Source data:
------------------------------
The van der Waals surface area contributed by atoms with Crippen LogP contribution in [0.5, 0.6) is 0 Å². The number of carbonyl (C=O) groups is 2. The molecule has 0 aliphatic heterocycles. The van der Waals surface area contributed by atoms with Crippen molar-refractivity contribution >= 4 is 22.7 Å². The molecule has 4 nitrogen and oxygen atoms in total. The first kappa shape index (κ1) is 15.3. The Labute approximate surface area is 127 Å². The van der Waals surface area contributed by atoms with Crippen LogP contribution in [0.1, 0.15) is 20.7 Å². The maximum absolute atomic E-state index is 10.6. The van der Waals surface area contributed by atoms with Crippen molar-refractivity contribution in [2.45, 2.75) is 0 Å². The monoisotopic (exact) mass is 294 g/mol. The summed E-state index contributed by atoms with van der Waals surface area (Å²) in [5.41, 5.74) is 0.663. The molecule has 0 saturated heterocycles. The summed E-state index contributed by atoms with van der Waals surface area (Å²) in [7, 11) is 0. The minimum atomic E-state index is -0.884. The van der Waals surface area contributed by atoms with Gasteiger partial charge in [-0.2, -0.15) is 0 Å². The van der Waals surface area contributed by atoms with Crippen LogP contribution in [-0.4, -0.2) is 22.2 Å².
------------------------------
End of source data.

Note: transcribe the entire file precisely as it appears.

The van der Waals surface area contributed by atoms with Crippen LogP contribution in [0.5, 0.6) is 0 Å². The number of carbonyl (C=O) groups is 2. The molecule has 0 aliphatic heterocycles. The van der Waals surface area contributed by atoms with Crippen molar-refractivity contribution >= 4 is 22.7 Å². The molecule has 4 nitrogen and oxygen atoms in total. The first kappa shape index (κ1) is 15.3. The Labute approximate surface area is 127 Å². The van der Waals surface area contributed by atoms with Crippen LogP contribution in [0.1, 0.15) is 20.7 Å². The maximum absolute atomic E-state index is 10.6. The van der Waals surface area contributed by atoms with Crippen molar-refractivity contribution in [2.45, 2.75) is 0 Å². The monoisotopic (exact) mass is 294 g/mol. The summed E-state index contributed by atoms with van der Waals surface area (Å²) in [5.41, 5.74) is 0.663. The molecule has 0 saturated heterocycles. The summed E-state index contributed by atoms with van der Waals surface area (Å²) in [7, 11) is 0. The minimum atomic E-state index is -0.884. The van der Waals surface area contributed by atoms with Gasteiger partial charge in [-0.2, -0.15) is 0 Å². The van der Waals surface area contributed by atoms with Crippen LogP contribution in [-0.4, -0.2) is 22.2 Å².